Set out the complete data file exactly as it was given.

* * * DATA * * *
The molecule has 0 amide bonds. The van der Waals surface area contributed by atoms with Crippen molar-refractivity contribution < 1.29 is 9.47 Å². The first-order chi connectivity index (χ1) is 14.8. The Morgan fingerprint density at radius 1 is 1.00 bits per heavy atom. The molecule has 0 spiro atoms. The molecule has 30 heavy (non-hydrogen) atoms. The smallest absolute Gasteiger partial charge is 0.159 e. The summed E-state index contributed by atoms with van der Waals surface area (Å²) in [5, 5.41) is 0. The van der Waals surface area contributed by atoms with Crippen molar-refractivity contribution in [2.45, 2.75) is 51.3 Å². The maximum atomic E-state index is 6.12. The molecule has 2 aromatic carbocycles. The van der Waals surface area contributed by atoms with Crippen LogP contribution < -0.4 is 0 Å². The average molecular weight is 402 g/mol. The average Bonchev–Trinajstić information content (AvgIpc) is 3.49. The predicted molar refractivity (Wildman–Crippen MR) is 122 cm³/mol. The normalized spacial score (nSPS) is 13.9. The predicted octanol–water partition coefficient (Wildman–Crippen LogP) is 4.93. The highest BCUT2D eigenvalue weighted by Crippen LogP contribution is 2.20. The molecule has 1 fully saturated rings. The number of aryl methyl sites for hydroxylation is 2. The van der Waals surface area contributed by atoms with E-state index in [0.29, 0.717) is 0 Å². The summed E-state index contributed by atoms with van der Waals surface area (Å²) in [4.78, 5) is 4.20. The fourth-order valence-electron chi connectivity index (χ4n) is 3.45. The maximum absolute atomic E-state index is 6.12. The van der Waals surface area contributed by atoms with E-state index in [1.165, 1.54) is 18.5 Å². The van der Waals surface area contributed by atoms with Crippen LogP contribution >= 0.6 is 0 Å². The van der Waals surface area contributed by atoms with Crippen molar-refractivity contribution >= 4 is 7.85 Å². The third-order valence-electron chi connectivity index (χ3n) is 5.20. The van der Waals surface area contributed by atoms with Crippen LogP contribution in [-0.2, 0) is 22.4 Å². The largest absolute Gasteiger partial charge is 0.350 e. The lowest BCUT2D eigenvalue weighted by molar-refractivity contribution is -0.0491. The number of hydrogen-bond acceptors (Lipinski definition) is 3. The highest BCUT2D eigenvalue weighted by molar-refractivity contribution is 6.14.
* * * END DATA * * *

The molecule has 0 amide bonds. The van der Waals surface area contributed by atoms with Crippen molar-refractivity contribution < 1.29 is 9.47 Å². The first-order chi connectivity index (χ1) is 14.8. The Morgan fingerprint density at radius 1 is 1.00 bits per heavy atom. The molecule has 0 spiro atoms. The molecule has 30 heavy (non-hydrogen) atoms. The smallest absolute Gasteiger partial charge is 0.159 e. The summed E-state index contributed by atoms with van der Waals surface area (Å²) in [5, 5.41) is 0. The van der Waals surface area contributed by atoms with Crippen molar-refractivity contribution in [2.45, 2.75) is 51.3 Å². The maximum atomic E-state index is 6.12. The molecule has 2 aromatic carbocycles. The van der Waals surface area contributed by atoms with Crippen LogP contribution < -0.4 is 0 Å². The average molecular weight is 402 g/mol. The average Bonchev–Trinajstić information content (AvgIpc) is 3.49. The predicted molar refractivity (Wildman–Crippen MR) is 122 cm³/mol. The normalized spacial score (nSPS) is 13.9. The predicted octanol–water partition coefficient (Wildman–Crippen LogP) is 4.93. The highest BCUT2D eigenvalue weighted by Crippen LogP contribution is 2.20. The molecule has 1 fully saturated rings. The number of aryl methyl sites for hydroxylation is 2. The van der Waals surface area contributed by atoms with E-state index in [0.29, 0.717) is 0 Å². The summed E-state index contributed by atoms with van der Waals surface area (Å²) in [4.78, 5) is 4.20. The fourth-order valence-electron chi connectivity index (χ4n) is 3.45. The maximum absolute atomic E-state index is 6.12. The van der Waals surface area contributed by atoms with E-state index in [1.165, 1.54) is 18.5 Å². The van der Waals surface area contributed by atoms with Crippen LogP contribution >= 0.6 is 0 Å². The van der Waals surface area contributed by atoms with Crippen molar-refractivity contribution >= 4 is 7.85 Å². The third-order valence-electron chi connectivity index (χ3n) is 5.20. The van der Waals surface area contributed by atoms with Crippen LogP contribution in [-0.2, 0) is 22.4 Å². The largest absolute Gasteiger partial charge is 0.350 e. The lowest BCUT2D eigenvalue weighted by molar-refractivity contribution is -0.0491. The number of hydrogen-bond acceptors (Lipinski definition) is 3. The highest BCUT2D eigenvalue weighted by molar-refractivity contribution is 6.14.